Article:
“The idea behind carbon farming is pretty simple — remove excess carbon from the atmosphere and store it in the soil, where it will facilitate plant growth,” [soil scientist Katie] Lewis said.
Carbon farming involves implementing agricultural practices that improve the rate at which carbon dioxide is removed from the atmosphere and converted to plant material and soil organic matter. It works by applying agricultural methods such as no-till or conservation tilling for minimal soil disturbance, mulching, composting, rotating livestock and using cover crops as ways of sequestering carbon in the soil.
“Recently, there have been discussions about creating a ‘carbon bank’ at the USDA that would buy and sell carbon credits from farmers,” [economist Joe] Outlaw said. “The credits could then be sold to corporations needing to offset their emissions.”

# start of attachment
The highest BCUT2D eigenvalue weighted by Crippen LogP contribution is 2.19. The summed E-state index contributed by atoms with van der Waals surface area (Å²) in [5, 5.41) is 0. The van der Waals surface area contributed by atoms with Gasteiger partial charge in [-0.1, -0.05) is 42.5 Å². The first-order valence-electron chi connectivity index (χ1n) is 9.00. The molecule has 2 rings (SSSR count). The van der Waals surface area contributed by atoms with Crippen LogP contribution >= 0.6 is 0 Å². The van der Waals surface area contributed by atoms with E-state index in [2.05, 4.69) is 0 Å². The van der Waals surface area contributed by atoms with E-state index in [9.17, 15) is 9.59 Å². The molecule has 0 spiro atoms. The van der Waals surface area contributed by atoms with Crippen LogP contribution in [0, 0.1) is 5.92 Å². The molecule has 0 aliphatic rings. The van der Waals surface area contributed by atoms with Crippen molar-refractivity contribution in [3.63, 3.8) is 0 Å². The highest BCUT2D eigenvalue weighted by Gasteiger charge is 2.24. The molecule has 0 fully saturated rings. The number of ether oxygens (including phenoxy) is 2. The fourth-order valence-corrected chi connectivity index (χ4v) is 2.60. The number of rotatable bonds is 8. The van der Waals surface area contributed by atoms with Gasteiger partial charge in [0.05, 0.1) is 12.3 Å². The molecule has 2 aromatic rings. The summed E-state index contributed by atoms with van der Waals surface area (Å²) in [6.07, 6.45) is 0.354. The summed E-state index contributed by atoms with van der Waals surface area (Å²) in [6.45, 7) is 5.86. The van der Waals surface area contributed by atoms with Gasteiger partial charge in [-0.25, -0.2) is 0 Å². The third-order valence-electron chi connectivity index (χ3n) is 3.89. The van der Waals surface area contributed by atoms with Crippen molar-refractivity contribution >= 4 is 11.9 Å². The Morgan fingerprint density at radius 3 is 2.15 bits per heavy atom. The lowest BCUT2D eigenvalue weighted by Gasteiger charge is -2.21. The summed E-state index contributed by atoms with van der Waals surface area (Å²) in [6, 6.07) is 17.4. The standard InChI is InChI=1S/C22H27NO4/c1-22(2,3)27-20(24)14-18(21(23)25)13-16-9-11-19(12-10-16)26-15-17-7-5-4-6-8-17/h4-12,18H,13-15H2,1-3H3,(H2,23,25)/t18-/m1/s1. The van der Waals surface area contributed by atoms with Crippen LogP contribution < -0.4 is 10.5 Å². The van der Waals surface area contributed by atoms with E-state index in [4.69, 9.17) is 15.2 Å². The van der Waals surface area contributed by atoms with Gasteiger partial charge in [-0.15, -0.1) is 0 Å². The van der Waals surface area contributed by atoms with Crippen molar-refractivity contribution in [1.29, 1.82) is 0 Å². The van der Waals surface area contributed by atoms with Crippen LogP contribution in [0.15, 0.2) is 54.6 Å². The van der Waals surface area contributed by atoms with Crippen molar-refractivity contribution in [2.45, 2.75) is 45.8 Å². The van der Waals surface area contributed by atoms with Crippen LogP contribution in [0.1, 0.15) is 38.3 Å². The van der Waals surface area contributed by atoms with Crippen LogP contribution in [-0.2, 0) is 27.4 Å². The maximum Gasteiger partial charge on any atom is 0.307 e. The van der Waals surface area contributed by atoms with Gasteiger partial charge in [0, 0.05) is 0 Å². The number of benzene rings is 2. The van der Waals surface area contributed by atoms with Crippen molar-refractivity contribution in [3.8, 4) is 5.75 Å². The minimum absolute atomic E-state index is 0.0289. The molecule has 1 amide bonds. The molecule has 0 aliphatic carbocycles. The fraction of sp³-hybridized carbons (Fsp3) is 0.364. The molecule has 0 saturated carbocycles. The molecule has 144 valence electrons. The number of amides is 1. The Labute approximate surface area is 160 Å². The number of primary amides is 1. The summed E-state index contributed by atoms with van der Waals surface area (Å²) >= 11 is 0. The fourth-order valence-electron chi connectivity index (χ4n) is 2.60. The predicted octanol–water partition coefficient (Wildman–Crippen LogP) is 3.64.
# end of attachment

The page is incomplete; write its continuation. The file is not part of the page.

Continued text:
This concept, which has received support from a number of farm, food, forestry and environmental groups, also makes accommodations for early adopters.
“At this time, there’s really no way to know if carbon farming would be an effective way to fight climate change, but there is no doubt there are many ways to make changes in land management that would improve soil health and benefit the environment,” Outlaw said.